Do Cloth Masks Offer Protection?
The National Institute for Occupational Safety and Health (NIOSH) conducted a study of the filter performance on clothing materials and articles, including commercial cloth masks marketed for air pollution and allergens, sweatshirts, t-shirts, and scarfs. N95 respirators had efficiencies greater than 95%. For the entire range of particles tested, t-shirts had 10% efficiency, scarves 10% to 20%, cloth masks 10% to 30%, sweatshirts 20% to 40%, and towels 40%. All of the cloth masks and materials had near zero efficiency at 0.3 µm, a particle size that easily penetrates into the lungs.
Another study evaluated 44 masks, respirators, and other materials with similar methods and small aerosols (0.08 and 0.22 µm). N95 FFR filter efficiency was greater than 95%. Medical masks exhibited 55% efficiency, general masks 38% and handkerchiefs 2% (one layer) to 13% (four layers).
The aim of this study, A cluster randomised trial of cloth masks compared with medical masks in healthcare workers, was to compare the efficacy of cloth masks to medical masks in hospital healthcare workers (HCWs). The results caution against the use of cloth masks. This is an important finding to inform occupational health and safety. Moisture retention, reuse of cloth masks and poor filtration may result in increased risk of infection. Further research is needed to inform the widespread use of cloth masks globally. However, as a precautionary measure, cloth masks should not be recommended for HCWs, particularly in high-risk situations, and guidelines need to be updated.
Do Surgical Masks Offer Protection?
Surgical masks don’t perform much better than their cloth cousins. In fact, clinical trials in the surgery theater have found no difference in wound infection rates with and without surgical masks. There is evidence from laboratory studies with coughing infectious subjects that surgical masks are effective at preventing emission of large particles.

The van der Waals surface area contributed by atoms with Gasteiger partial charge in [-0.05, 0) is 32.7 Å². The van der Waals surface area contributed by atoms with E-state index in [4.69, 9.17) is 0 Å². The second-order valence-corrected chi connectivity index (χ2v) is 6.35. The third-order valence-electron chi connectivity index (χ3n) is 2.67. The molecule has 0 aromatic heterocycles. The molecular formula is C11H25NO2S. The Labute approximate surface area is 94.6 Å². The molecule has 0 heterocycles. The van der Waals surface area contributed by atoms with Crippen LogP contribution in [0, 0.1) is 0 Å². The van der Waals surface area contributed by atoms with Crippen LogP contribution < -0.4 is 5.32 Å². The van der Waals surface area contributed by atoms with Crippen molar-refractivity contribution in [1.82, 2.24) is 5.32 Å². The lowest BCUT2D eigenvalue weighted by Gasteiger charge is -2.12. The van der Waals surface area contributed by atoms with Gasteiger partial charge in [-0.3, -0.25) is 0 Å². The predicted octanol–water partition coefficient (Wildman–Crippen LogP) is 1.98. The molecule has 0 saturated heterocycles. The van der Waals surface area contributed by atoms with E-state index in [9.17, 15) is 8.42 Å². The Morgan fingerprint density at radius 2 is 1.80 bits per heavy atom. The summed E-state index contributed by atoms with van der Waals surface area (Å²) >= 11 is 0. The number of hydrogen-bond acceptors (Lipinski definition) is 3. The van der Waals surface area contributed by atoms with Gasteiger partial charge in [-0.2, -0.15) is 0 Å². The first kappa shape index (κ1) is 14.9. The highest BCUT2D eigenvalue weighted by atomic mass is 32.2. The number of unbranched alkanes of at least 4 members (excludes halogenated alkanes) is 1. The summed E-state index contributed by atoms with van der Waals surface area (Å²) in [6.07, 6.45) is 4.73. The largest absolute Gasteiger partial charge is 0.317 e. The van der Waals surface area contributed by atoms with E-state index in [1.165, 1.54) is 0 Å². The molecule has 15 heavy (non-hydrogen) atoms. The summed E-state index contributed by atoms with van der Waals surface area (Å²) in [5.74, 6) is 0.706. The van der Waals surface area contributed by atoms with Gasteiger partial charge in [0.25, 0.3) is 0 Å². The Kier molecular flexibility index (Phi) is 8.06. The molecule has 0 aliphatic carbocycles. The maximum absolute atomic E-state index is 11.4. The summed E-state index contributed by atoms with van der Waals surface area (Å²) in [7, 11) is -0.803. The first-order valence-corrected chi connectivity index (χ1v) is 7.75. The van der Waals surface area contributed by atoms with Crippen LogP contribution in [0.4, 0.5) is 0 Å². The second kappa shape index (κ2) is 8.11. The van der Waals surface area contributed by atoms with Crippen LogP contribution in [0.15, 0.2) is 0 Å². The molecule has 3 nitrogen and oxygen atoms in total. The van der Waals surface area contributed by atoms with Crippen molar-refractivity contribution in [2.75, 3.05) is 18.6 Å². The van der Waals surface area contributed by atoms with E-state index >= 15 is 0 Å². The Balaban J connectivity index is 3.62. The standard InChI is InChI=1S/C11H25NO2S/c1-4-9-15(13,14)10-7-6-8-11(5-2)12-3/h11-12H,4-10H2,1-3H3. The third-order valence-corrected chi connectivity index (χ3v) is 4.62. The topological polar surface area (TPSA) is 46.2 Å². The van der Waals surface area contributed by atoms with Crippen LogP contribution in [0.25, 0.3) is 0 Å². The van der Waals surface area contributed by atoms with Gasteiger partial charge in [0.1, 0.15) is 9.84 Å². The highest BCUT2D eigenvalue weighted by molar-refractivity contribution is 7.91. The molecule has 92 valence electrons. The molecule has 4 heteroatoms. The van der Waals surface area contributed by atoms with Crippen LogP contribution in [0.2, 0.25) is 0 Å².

One study evaluated the use of masks among pilgrims from Australia during the Hajj pilgrimage and reported no major difference in the risk for laboratory-confirmed influenza virus infection in the control or mask group.
A number of studies have shown the inefficacy of the surgical mask in household settings to prevent transmission of the influenza virus.
Disposable medical masks (also known as surgical masks) are loose-fitting devices that were designed to be worn by medical personnel to protect accidental contamination of patient wounds, and to protect the wearer against splashes or sprays of bodily fluids. There is limited evidence for their effectiveness in preventing influenza virus transmission either when worn by the infected person for source control or when worn by uninfected persons to reduce exposure. Our systematic review found no significant effect of face masks on transmission of laboratory-confirmed influenza.
What about N95 respirator masks used by the public? They fail to provide adequate protection mainly because untrained users will not wear respirators correctly, and because non-fit tested respirators are not likely to fit correctly. An N95 respirator on coughing human subjects showed greater effectiveness at limiting lateral particle dispersion than surgical masks (15 cm and 30 cm dispersion, respectively) in comparison to no mask (68 cm).
For healthcare workers on the frontline, the CDC recommends ensuring all of their workers are fit-tested and have respirators. With the supply shortages, the CDC changed its recommendations to allow the use of medical masks instead of respirators, saving the latter for aerosol-generating procedures. Healthcare organizations must return to using respirators for confirmed and suspected COVID-19 patients when supply chain problems are resolved.
In this study, it was found that nurses’ risk of SARS (severe acute respiratory syndrome, also caused by a coronavirus) was lower with consistent use of N95 respirators than with consistent use of a surgical mask. Consistently wearing a mask (either surgical or particulate respirator type N95) while caring for a SARS patient was protective for the nurses, and consistent use of the N95 mask was more protective than not wearing a mask. Risk was reduced by consistent use of a surgical mask, but not significantly. Risk was lower with consistent use of a N95 mask than with consistent use of a surgical mask.
A Deep Dive into the Science of Face Masks
Ryan Cristián – Founder/Editor of The Last American Vagabond did a deep dive into the 50+ science papers of face masks in the following video. It is a long video and well worth your investment in time to learn the science behind face masks. I encourage you to visit his website where he provides links to all the studies and references contained in the video allowing you to research it for yourself, and come to your own conclusions.
The Mask Science Is Clear: If You Are Doubting The Science Behind Wearing A Mask Watch This Video